The same principle explains why stiff martinis and Manhattans can be less aromatic than lower-proof cocktails, as many bartenders know. Audrey Saunders of the Pegu Club in New York told me that realizing this led her to develop a series of what she calls “inverted drinks,” in which spirits play a supporting role to vermouth or other low-alcohol ingredients.
Her Madeira Martinez combines one part gin (40 percent alcohol) and two parts Madeira (20 percent) for a drink that starts at around 30 percent alcohol before ice dilutes it further. The Intro to Aperol, with two parts of the 11-percent aperitif wine to one of gin, comes in around 20 percent. With drinks like these, Ms. Saunders said, the goal is to highlight the flavors of the weaker ingredient.
Just to see what spirits themselves are like with no alcohol burn at all, I diluted a number of them with plain water by three to one, to cut their alcohol levels to the equivalent of a low-alcohol wine. All of them remained plenty aromatic, a couple of English gins spectacularly so. With a bit of lemon juice and sugar, they made an odd but pleasant drink: an aqua-gin.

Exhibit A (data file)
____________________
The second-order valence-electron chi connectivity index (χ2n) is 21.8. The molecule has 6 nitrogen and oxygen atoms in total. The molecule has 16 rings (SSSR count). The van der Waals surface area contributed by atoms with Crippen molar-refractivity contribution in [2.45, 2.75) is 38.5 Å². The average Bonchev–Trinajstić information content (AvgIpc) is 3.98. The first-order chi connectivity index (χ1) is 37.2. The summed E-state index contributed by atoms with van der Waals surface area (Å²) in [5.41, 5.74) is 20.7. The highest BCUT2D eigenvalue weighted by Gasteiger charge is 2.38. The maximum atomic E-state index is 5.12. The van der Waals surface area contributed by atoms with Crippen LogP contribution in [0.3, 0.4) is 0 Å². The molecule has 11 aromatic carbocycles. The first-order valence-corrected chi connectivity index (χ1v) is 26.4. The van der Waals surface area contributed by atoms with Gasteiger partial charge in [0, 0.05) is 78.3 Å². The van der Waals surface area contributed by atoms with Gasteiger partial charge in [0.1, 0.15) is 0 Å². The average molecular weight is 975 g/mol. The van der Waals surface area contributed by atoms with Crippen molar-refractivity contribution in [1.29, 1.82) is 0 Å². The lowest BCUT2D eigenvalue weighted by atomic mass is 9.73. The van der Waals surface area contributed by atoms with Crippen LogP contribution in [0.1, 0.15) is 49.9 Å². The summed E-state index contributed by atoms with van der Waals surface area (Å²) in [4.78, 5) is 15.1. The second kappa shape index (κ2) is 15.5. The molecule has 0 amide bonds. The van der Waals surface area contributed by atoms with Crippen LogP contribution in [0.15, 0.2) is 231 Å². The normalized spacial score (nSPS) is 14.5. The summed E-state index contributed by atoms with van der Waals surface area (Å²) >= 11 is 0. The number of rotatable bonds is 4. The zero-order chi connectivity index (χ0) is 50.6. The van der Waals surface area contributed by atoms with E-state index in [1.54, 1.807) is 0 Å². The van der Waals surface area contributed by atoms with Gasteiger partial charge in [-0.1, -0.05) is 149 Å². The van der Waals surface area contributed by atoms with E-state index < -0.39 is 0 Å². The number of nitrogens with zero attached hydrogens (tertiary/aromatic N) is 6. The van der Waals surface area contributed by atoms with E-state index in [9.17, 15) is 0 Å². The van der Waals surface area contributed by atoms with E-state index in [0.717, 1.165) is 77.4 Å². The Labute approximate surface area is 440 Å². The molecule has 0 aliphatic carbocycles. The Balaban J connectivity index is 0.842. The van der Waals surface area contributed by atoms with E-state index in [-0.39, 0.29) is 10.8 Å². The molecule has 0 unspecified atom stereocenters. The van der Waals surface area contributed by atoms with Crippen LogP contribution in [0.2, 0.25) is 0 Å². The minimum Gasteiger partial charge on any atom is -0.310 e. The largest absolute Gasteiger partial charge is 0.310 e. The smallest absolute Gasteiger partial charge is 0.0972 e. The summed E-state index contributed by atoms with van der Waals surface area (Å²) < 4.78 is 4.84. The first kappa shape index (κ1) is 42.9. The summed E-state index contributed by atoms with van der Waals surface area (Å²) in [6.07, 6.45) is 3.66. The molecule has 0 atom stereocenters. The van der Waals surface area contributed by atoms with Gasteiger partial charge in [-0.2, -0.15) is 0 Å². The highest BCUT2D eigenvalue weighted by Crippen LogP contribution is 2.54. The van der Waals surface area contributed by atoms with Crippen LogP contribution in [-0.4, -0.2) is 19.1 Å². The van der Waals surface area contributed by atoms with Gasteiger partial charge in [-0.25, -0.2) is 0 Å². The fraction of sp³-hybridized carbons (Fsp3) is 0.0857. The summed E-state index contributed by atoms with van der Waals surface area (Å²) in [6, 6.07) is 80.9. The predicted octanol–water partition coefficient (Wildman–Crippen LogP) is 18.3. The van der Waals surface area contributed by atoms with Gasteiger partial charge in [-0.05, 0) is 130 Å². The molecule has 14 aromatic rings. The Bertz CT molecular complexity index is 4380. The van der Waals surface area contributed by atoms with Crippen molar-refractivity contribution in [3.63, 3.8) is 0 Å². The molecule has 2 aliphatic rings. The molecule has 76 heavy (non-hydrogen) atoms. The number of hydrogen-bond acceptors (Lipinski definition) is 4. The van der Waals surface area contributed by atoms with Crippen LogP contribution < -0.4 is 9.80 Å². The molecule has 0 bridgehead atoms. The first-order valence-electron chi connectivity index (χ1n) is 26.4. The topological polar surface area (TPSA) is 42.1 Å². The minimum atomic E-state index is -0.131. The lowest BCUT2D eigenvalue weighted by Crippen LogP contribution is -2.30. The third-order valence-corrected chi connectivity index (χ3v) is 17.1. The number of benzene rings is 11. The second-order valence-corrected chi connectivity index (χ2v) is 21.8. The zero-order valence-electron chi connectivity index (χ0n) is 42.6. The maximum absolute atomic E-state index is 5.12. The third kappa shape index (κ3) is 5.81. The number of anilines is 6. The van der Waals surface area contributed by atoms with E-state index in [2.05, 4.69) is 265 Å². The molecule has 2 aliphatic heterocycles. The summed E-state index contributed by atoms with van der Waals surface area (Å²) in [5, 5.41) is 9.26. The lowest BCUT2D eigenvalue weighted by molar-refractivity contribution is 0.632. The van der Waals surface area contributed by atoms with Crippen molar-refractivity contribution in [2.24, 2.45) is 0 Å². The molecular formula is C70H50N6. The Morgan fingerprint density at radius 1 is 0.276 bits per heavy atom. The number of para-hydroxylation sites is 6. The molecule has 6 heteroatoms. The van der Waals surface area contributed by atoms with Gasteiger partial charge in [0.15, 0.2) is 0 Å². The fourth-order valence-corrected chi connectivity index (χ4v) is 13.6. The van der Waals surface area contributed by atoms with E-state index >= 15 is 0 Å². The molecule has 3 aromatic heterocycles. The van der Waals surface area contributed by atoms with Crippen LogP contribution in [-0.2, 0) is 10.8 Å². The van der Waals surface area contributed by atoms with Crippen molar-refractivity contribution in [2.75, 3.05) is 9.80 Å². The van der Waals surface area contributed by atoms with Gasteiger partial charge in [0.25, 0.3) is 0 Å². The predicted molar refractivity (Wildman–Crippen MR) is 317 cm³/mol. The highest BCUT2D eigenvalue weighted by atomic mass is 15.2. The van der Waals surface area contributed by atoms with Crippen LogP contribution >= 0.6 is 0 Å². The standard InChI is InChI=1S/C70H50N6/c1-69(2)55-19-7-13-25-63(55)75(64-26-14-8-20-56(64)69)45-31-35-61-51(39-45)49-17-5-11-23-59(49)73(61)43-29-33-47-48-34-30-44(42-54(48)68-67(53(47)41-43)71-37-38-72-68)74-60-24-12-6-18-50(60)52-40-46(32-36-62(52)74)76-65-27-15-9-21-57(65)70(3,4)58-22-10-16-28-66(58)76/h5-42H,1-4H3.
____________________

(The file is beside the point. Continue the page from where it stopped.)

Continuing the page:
High-alcohol wines, those that exceed about 14 percent alcohol, are often described as “hot” and unbalanced. Alcohol’s irritating effects account for the heat. And flavor chemists have found that high alcohol levels accentuate a wine’s bitterness, reduce its apparent acidity and diminish the release of most aroma molecules. Alcohol particularly holds down fruity and floral aromas, so the aroma that’s left is mainly woody, herbaceous and vegetal.
I couldn’t find any recent trials of wine dilution, but it’s been practiced since the days of ancient Greece, so I went ahead and tried it on a California zinfandel with 14.9 percent alcohol. I poured a partial glass of the wine and added about a quarter of its volume in water, to get it down to 12 percent.